TOUGH CANINES: Julia Steley of the RSPCA with some of the puppies that were dumped in Maleny.
TOUGH CANINES: Julia Steley of the RSPCA with some of the puppies that were dumped in Maleny. john mccutcheon

Abandoned puppies lucky to survive cold, land slasher

SURVIVING a night in freezing conditions proved they were tough.

Escaping the blades of a slasher was just plain lucky.

Now the RSPCA is hoping the six puppies found on an overgrown block of land in Maleny still have enough strength and luck left to pull through.

They also hope whoever dumped them is out of luck and gets "dobbed in" by someone who knows their dirty secret.

"They have a long road ahead of them but I would say any puppy that can survive in freezing cold conditions in Maleny overnight would be a tough dog," RSPCA Inspector Julia Steley said. "I would say their chances are good."

Ms Steley has seen a lot of abandoned animals in her time but says few have a story of survival to match this litter.


She believes they were dumped on the overgrown block some time Tuesday.

A contractor employed to slash the block found one puppy that day and took it home, not realising another six were hidden in the long grass.

He found them when he returned the next day, after overnight temperatures dropped to single figures.

Sadly, one of the pups died but the others are now in the care of a Beerwah vet.

"It was a freezing cold night - I'm surprised they survived," Ms Steley said.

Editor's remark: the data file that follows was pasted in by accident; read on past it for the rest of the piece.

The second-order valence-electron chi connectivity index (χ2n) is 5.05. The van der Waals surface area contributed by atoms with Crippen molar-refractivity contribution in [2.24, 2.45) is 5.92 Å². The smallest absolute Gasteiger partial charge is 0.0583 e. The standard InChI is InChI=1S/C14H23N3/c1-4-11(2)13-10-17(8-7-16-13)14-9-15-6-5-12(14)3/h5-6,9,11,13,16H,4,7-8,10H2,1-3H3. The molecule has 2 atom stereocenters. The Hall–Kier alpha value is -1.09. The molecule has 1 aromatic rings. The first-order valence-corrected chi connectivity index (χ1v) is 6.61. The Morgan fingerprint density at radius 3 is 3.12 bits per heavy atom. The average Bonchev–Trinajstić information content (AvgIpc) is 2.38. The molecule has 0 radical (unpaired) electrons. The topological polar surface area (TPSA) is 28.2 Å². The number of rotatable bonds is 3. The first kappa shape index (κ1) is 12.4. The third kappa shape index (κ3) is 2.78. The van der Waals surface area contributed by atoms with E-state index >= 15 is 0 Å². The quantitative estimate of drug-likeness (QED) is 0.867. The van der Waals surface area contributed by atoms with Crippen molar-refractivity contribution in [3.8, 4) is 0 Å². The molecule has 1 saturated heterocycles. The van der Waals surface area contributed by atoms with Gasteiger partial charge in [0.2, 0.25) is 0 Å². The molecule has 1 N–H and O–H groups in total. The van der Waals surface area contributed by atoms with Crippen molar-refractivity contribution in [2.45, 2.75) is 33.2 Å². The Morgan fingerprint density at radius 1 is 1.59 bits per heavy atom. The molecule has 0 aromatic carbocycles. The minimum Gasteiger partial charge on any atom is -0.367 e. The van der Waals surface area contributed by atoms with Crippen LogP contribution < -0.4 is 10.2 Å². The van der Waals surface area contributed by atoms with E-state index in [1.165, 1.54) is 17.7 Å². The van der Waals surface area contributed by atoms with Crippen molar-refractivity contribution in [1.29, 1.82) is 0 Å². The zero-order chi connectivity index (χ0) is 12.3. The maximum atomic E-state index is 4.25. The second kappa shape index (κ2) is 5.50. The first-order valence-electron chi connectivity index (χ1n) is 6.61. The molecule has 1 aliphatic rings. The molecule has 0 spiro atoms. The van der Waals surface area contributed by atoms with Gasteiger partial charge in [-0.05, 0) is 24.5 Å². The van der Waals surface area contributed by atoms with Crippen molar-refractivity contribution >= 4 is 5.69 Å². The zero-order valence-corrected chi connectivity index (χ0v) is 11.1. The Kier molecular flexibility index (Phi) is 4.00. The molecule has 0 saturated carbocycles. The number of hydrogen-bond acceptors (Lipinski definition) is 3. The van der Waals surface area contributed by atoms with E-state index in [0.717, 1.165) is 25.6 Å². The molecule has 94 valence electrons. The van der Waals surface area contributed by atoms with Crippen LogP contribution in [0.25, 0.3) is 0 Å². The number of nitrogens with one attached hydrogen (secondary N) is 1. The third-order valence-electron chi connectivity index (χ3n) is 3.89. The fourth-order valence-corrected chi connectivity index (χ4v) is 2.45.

"They appear to be about four weeks old and we think they are sharpei cross, but they are so young it's hard to be sure.

"They don't appear to be emaciated, so I assume that their mother has been caring for them until now."

Ms Steley said the pups would have died if the man had not been slashing the block that day.

"Some may have been eaten (by feral dogs and cats) - that would have been a quick death.

"But the ones without food and shelter would have died a long, slow death.

"Those which didn't freeze would have starved to death."

The puppies have been taken in by the RSPCA, which will care for them until they are old enough and strong enough to be placed in permanent homes.

In the meantime, Ms Steley said she hoped whoever dumped them would be brought before court, where they could face fines of more than $5000.

The abandoned puppies come after about 40 cats were found dumped in the state forest near Woodford. 

"It's not only sad it's unbelievably callous and irresponsible," RSPCA Qld spokesman Michael Beatty said.

"The majority of the animals would have died a drawn out painful death but the ones that survived would be the strongest and most resilient.

"This is how the feral cat and wild dog populations have continued to multiply and prosper.

"If people would just get their animals desexed we wouldn't have these problems."

Operation Wanted: Desex your pet runs until the end of August. 172 vets statewide have signed up and are offering 20% discounts on desexing rates. 

If you have any details on the puppies, call the RSPCA hotline on 1300ANIMAL.


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